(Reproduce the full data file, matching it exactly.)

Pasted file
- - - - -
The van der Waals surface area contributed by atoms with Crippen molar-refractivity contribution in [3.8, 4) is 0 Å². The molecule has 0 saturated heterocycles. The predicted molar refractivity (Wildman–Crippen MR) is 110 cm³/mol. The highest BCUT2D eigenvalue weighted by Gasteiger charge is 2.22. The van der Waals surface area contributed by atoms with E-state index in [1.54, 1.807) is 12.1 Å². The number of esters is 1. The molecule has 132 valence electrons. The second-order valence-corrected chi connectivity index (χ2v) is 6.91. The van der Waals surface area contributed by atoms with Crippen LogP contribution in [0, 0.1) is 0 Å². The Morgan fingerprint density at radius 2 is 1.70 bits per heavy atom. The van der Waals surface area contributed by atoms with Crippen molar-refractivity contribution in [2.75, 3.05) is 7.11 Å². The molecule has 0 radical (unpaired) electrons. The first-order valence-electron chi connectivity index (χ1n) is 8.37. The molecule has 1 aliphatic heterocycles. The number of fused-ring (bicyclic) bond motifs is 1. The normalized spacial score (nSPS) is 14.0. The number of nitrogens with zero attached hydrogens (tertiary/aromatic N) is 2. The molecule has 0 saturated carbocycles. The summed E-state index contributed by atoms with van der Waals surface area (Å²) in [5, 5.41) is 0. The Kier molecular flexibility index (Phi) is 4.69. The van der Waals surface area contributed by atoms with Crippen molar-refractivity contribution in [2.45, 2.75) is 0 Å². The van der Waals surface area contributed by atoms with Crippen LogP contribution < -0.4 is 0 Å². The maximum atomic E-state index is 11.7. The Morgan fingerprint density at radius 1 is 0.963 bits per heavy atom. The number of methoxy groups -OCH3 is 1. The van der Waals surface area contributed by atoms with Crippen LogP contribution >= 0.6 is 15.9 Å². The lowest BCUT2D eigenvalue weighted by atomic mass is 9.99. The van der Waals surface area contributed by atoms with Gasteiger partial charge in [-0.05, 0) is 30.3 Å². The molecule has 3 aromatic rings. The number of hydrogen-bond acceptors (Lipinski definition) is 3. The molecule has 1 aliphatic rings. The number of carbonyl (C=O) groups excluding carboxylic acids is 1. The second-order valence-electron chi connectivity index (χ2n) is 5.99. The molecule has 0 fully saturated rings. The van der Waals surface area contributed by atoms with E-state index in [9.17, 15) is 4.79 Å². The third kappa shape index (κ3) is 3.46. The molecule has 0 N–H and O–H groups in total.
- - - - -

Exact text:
The van der Waals surface area contributed by atoms with Crippen molar-refractivity contribution in [3.8, 4) is 0 Å². The molecule has 0 saturated heterocycles. The predicted molar refractivity (Wildman–Crippen MR) is 110 cm³/mol. The highest BCUT2D eigenvalue weighted by Gasteiger charge is 2.22. The van der Waals surface area contributed by atoms with E-state index in [1.54, 1.807) is 12.1 Å². The number of esters is 1. The molecule has 132 valence electrons. The second-order valence-corrected chi connectivity index (χ2v) is 6.91. The van der Waals surface area contributed by atoms with Crippen LogP contribution in [0, 0.1) is 0 Å². The Morgan fingerprint density at radius 2 is 1.70 bits per heavy atom. The van der Waals surface area contributed by atoms with Crippen molar-refractivity contribution in [2.75, 3.05) is 7.11 Å². The molecule has 0 radical (unpaired) electrons. The first-order valence-electron chi connectivity index (χ1n) is 8.37. The molecule has 1 aliphatic heterocycles. The number of fused-ring (bicyclic) bond motifs is 1. The normalized spacial score (nSPS) is 14.0. The number of nitrogens with zero attached hydrogens (tertiary/aromatic N) is 2. The molecule has 0 saturated carbocycles. The summed E-state index contributed by atoms with van der Waals surface area (Å²) in [5, 5.41) is 0. The Kier molecular flexibility index (Phi) is 4.69. The van der Waals surface area contributed by atoms with Crippen molar-refractivity contribution in [2.45, 2.75) is 0 Å². The van der Waals surface area contributed by atoms with Crippen LogP contribution < -0.4 is 0 Å². The maximum atomic E-state index is 11.7. The Morgan fingerprint density at radius 1 is 0.963 bits per heavy atom. The number of methoxy groups -OCH3 is 1. The van der Waals surface area contributed by atoms with Crippen LogP contribution >= 0.6 is 15.9 Å². The lowest BCUT2D eigenvalue weighted by atomic mass is 9.99. The van der Waals surface area contributed by atoms with Gasteiger partial charge in [-0.05, 0) is 30.3 Å². The molecule has 3 aromatic rings. The number of hydrogen-bond acceptors (Lipinski definition) is 3. The molecule has 1 aliphatic rings. The number of carbonyl (C=O) groups excluding carboxylic acids is 1. The second-order valence-electron chi connectivity index (χ2n) is 5.99. The molecule has 0 fully saturated rings. The van der Waals surface area contributed by atoms with E-state index in [9.17, 15) is 4.79 Å². The third kappa shape index (κ3) is 3.46. The molecule has 0 N–H and O–H groups in total.